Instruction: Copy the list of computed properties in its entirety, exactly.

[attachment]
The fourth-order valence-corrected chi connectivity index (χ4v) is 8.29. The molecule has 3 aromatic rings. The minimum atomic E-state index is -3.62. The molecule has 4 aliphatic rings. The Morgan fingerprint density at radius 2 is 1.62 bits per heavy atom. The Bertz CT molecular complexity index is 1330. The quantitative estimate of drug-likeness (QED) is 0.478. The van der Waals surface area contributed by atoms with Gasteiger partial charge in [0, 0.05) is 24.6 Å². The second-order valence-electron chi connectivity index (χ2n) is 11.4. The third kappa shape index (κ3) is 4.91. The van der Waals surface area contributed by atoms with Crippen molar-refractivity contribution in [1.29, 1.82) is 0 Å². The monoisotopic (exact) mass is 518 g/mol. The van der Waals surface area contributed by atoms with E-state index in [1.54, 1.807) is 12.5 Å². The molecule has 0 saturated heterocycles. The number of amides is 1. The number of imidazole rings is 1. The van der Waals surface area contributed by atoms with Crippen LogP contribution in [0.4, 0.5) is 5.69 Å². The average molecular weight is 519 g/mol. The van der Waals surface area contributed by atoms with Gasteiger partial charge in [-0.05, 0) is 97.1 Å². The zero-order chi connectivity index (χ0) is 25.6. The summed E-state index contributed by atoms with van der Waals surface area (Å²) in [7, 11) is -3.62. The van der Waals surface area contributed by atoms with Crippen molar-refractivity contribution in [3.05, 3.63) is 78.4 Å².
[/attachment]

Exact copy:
The fourth-order valence-corrected chi connectivity index (χ4v) is 8.29. The molecule has 3 aromatic rings. The minimum atomic E-state index is -3.62. The molecule has 4 aliphatic rings. The Morgan fingerprint density at radius 2 is 1.62 bits per heavy atom. The Bertz CT molecular complexity index is 1330. The quantitative estimate of drug-likeness (QED) is 0.478. The van der Waals surface area contributed by atoms with Gasteiger partial charge in [0, 0.05) is 24.6 Å². The second-order valence-electron chi connectivity index (χ2n) is 11.4. The third kappa shape index (κ3) is 4.91. The van der Waals surface area contributed by atoms with Crippen molar-refractivity contribution in [1.29, 1.82) is 0 Å². The monoisotopic (exact) mass is 518 g/mol. The van der Waals surface area contributed by atoms with E-state index in [1.54, 1.807) is 12.5 Å². The molecule has 0 saturated heterocycles. The number of amides is 1. The number of imidazole rings is 1. The van der Waals surface area contributed by atoms with Crippen LogP contribution in [0.4, 0.5) is 5.69 Å². The average molecular weight is 519 g/mol. The van der Waals surface area contributed by atoms with Gasteiger partial charge in [-0.05, 0) is 97.1 Å². The zero-order chi connectivity index (χ0) is 25.6. The summed E-state index contributed by atoms with van der Waals surface area (Å²) in [7, 11) is -3.62. The van der Waals surface area contributed by atoms with Crippen molar-refractivity contribution in [3.05, 3.63) is 78.4 Å².